Michael Gurevich and J.G. Blumler describe eight responsibilities of the media in a democratic society insofar as political coverage is concerned. Among them are such noble and laudatory tasks as surveillance of contemporary events, identification and elaboration of key issues, providing forums for advocacy, and so forth. Also included is the responsibility to provide incentives and information permitting citizens to become active participants in the political process, if only to make intelligent decisions in the voting booth.(1) In any presidential campaign, allegations are certain to surface concerning the inadequacy of media coverage, especially the impression that reportage tends to focus on the horse race aspects of candidates' campaigns rather than on the substantive issues and the distinctions among those seeking their parties' nominations.
Some have argued that the increasing prominence of electronic media, driven more by profit and entertainment value than by social responsibility, has had a detrimental effect on all media political coverage.(2) At the same time, presidential candidates since World War II have increasingly recognized the value of demonstrating their popular appeal if they are to be successful in their quest for the White House. That has meant a diminishing role for the major parties and ascending role for state primaries.(3)
It would be fair to consider 1952 a milepost year in the progressive changes ongoing. While in 1948 only 172,000 U.S. households owned a television set, by this presidential year 108 commercial television stations were broadcasting to more than 15,000,000 households - more than one-third the total.(4) In January 1952 NBC launched the Today Show, and July saw the first national telecast of the entire Democratic and Republican national conventions, with an estimated 50 million viewers.(5) More to the point, it marked the first year of what has become traditionally the nation's leadoff primary - that of New Hampshire. And for each quadrennial election since 1952, New Hampshire has taken tremendous pride in conducting the notion's first primary. It was a pivotal year in a period when the presidential nomination process was moving from smoke-filled rooms behind locked doors into a genuine, voter-driven process. Now every four years this state, with a population of just over a million, becomes the fulcrum of American political activity and the focus of media coverage of the presidential nomination process.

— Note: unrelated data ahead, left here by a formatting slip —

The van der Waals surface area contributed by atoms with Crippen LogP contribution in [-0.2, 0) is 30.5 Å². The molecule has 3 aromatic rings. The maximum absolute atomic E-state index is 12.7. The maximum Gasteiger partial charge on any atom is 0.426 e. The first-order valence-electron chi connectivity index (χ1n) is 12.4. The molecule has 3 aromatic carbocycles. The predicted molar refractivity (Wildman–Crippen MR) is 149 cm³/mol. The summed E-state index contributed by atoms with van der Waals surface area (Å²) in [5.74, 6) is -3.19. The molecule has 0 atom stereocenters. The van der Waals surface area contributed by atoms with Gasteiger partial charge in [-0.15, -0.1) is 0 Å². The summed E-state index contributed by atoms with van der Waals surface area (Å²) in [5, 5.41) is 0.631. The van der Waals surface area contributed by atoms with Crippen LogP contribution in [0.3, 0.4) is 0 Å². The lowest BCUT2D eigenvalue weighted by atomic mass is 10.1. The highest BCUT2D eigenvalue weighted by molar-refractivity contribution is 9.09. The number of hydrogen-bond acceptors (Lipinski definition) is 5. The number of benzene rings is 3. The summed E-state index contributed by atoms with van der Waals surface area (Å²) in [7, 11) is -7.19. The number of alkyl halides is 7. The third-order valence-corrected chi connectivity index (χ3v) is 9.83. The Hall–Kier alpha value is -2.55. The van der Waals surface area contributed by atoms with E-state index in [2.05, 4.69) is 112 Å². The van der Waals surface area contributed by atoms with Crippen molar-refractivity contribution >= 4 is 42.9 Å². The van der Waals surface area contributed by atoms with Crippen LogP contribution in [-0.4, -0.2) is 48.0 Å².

By state law, New Hampshire holds its primary election on the first Tuesday in March or at least one week prior to any other state conducting a similar election, whichever is sooner. Candidates, parties and pundits recognize the impact of the New Hampshire primary and devote extraordinary time, talent and treasure to achieving at least a respectable showing. Key, one can assume, is candidates' capturing voters' support through effective, positive and extensive media coverage, both locally to gain support of New Hampshire voters, and nationally to position themselves for subsequent primaries and establish themselves as electable in November.
But what is the nature of that coverage? Is it substantive, or is it superficial? Does it focus on the horse race aspect, addressing only popularity polls, campaign tactics, the importance of winning? Does it educate the voter or help the voter make a rational decision by addressing issues, positions, experience, character? Past studies of political coverage would strongly suggest an emphasis on the superficial.
This longitudinal study examines the thematic content of selected print coverage of the New Hampshire primary since its inception in 1952 through the 1996 campaign. It asks specifically whether newspaper coverage of election themes has evolved under the gradual shift away from nomination by party power brokers to election through the primary nomination process, and whether allegations of superficial coverage are a recent or a well-established phenomenon. …